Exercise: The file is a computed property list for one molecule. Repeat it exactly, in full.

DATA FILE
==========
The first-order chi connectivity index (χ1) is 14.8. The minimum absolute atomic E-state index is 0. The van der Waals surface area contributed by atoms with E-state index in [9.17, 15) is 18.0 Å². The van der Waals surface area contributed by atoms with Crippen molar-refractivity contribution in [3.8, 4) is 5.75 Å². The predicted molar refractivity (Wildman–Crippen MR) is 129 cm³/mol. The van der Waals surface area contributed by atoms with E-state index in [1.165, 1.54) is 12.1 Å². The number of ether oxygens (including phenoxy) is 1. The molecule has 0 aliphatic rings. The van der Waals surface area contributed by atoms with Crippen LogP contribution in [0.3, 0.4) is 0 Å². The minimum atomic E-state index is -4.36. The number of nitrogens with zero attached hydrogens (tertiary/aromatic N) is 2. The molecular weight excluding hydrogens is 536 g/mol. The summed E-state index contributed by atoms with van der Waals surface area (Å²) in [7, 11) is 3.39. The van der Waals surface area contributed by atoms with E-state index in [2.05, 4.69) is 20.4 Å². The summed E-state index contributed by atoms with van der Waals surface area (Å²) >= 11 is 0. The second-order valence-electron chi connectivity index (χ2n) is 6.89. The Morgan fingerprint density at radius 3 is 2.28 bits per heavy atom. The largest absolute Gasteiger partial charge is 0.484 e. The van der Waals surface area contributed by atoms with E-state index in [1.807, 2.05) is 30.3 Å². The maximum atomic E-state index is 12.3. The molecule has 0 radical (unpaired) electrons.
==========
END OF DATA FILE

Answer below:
The first-order chi connectivity index (χ1) is 14.8. The minimum absolute atomic E-state index is 0. The van der Waals surface area contributed by atoms with E-state index in [9.17, 15) is 18.0 Å². The van der Waals surface area contributed by atoms with Crippen molar-refractivity contribution in [3.8, 4) is 5.75 Å². The predicted molar refractivity (Wildman–Crippen MR) is 129 cm³/mol. The van der Waals surface area contributed by atoms with E-state index in [1.165, 1.54) is 12.1 Å². The number of ether oxygens (including phenoxy) is 1. The molecule has 0 aliphatic rings. The van der Waals surface area contributed by atoms with Crippen LogP contribution in [0.3, 0.4) is 0 Å². The minimum atomic E-state index is -4.36. The number of nitrogens with zero attached hydrogens (tertiary/aromatic N) is 2. The molecular weight excluding hydrogens is 536 g/mol. The summed E-state index contributed by atoms with van der Waals surface area (Å²) in [7, 11) is 3.39. The van der Waals surface area contributed by atoms with E-state index in [2.05, 4.69) is 20.4 Å². The summed E-state index contributed by atoms with van der Waals surface area (Å²) >= 11 is 0. The second-order valence-electron chi connectivity index (χ2n) is 6.89. The Morgan fingerprint density at radius 3 is 2.28 bits per heavy atom. The largest absolute Gasteiger partial charge is 0.484 e. The van der Waals surface area contributed by atoms with E-state index in [1.807, 2.05) is 30.3 Å². The maximum atomic E-state index is 12.3. The molecule has 0 radical (unpaired) electrons.